Even with limited resources, a normal Ordinary Form parish can have liturgies like this! Not an abuse in sight in this Traditional Mass:
Homily of His Holiness Pope Francis
Feast of the Holy Family of Jesus, Mary and Joseph
27 December 2015
The biblical readings which we just heard presented us with the image of two families on pilgrimage to the house of God. Elkanah and Hannah bring their son Samuel to the Temple of Shiloh and consecrate him to the Lord (cf. 1 Sam
1:20-22, 24-28). In the same way, Joseph and Mary, in the company of
Jesus, go as pilgrims to Jerusalem for the feast of Passover (cf. Lk 2:41-52).
We often see pilgrims journeying to shrines and places dear to
popular piety. These days, many of them are making their way to the
Holy Door opened in all the cathedrals of the world and in many
shrines. But the most beautiful thing which emerges from the word of
God today is that the whole family goes on pilgrimage.
Fathers, mothers and children together go to the house of the Lord, in
order to sanctify the holy day with prayer. It is an important
teaching, which is meant for our own families as well. Indeed, we could
say that family life is a series of pilgrimages, both small and big.
For example, how comforting it is for us to reflect on Mary and Joseph teaching Jesus how to pray!
This is a sort of pilgrimage, the pilgrimage of education in prayer.
And it is comforting also to know that throughout the day they would
pray together, and then go each Sabbath to the synagogue to listen to
readings from the Law and the Prophets, and to praise the Lord with the
assembly. Certainly, during their pilgrimage to Jerusalem, they prayed
by singing the Psalm: “I was glad when they said to me, ‘Let us go to
the house of the Lord!’ Our feet are standing within your gates, O
How important it is for our families to journey together towards a single goal! We
know that we have a road to travel together; a road along which we
encounter difficulties but also enjoy moments of joy and consolation.
And on this pilgrimage of life we also share in moments of prayer. What
can be more beautiful than for a father and mother to bless their children at the beginning and end of each day, to trace on their forehead the sign of the cross,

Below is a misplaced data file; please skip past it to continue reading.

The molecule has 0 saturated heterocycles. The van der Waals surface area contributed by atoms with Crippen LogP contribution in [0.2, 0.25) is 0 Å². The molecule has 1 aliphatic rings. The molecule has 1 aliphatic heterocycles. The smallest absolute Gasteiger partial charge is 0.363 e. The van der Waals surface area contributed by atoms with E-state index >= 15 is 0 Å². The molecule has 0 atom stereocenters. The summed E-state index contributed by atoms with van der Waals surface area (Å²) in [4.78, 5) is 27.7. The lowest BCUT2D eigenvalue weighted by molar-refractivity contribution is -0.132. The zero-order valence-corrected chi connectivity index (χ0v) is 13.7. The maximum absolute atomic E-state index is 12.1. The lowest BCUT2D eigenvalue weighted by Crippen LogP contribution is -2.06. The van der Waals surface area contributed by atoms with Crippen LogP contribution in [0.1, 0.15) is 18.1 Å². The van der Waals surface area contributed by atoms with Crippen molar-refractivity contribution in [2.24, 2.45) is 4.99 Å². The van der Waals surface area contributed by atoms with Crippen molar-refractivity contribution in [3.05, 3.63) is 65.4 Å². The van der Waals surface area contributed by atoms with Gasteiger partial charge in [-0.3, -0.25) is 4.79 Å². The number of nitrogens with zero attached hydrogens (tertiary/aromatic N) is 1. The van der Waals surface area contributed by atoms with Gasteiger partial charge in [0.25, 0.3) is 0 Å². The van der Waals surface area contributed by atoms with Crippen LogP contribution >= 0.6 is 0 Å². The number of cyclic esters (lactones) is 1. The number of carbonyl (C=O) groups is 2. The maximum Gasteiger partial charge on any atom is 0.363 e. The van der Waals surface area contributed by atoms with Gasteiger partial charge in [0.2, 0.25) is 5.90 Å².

as they did on the day of their baptism? Is this not the simplest
prayer which parents can offer for their children? To bless them, that
is, to entrust them to the Lord, just like Elkanah and Anna, Joseph and
Mary, so that he can be their protection and support throughout the
day. In the same way, it is important for families to join in a brief prayer before meals,
in order to thank the Lord for these gifts and to learn how to share
what we have received with those in greater need. These are all little
gestures, yet they point to the great formative role played by the
family in the pilgrimage of everyday life.
At the end of that pilgrimage, Jesus returned to Nazareth and was obedient to his parents (cf. Lk 2:51).
This image also contains a beautiful teaching about our families. A
pilgrimage does not end when we arrive at our destination, but when we return home and resume our everyday lives,
putting into practice the spiritual fruits of our experience. We know
what Jesus did on that occasion. Instead of returning home with his
family, he stayed in Jerusalem, in the Temple, causing great distress to
Mary and Joseph who were unable to find him. For this little
“escapade”, Jesus probably had to beg forgiveness of his parents. The
Gospel doesn’t say this, but I believe that we can presume it. Mary’s
question, moreover, contains a certain reproach, revealing the concern
and anguish which she and Joseph felt. Returning home, Jesus surely
remained close to them, as a sign of his complete affection and
obedience. Moments like these become part of the pilgrimage of each
family; the Lord transforms the moments into opportunities to grow, to
ask for and to receive forgiveness, to show love and obedience.
In the Year of Mercy, every Christian family can become a privileged place on this pilgrimage for experiencing the joy of forgiveness.
Forgiveness is the essence of the love which can understand mistakes
and mend them. How miserable we would be if God did not forgive us!
Within the family we learn how to forgive, because we are certain that
we are understood and supported, whatever the mistakes we make.
Let us not lose confidence in the family! It is beautiful when we
can always open our hearts to one another, and hide nothing. Where
there is love, there is also understanding and forgiveness. To all of
you, dear families, I entrust this most important mission - the domestic
pilgrimage of daily family life - which the world and the Church need,
now more than ever.
Was the PC short form of the 2nd reading used or did they dare use the entire text? Is there any other way to understand the reason for the short form option for this text then a cowardly dishonest political correctness?
Post a Comment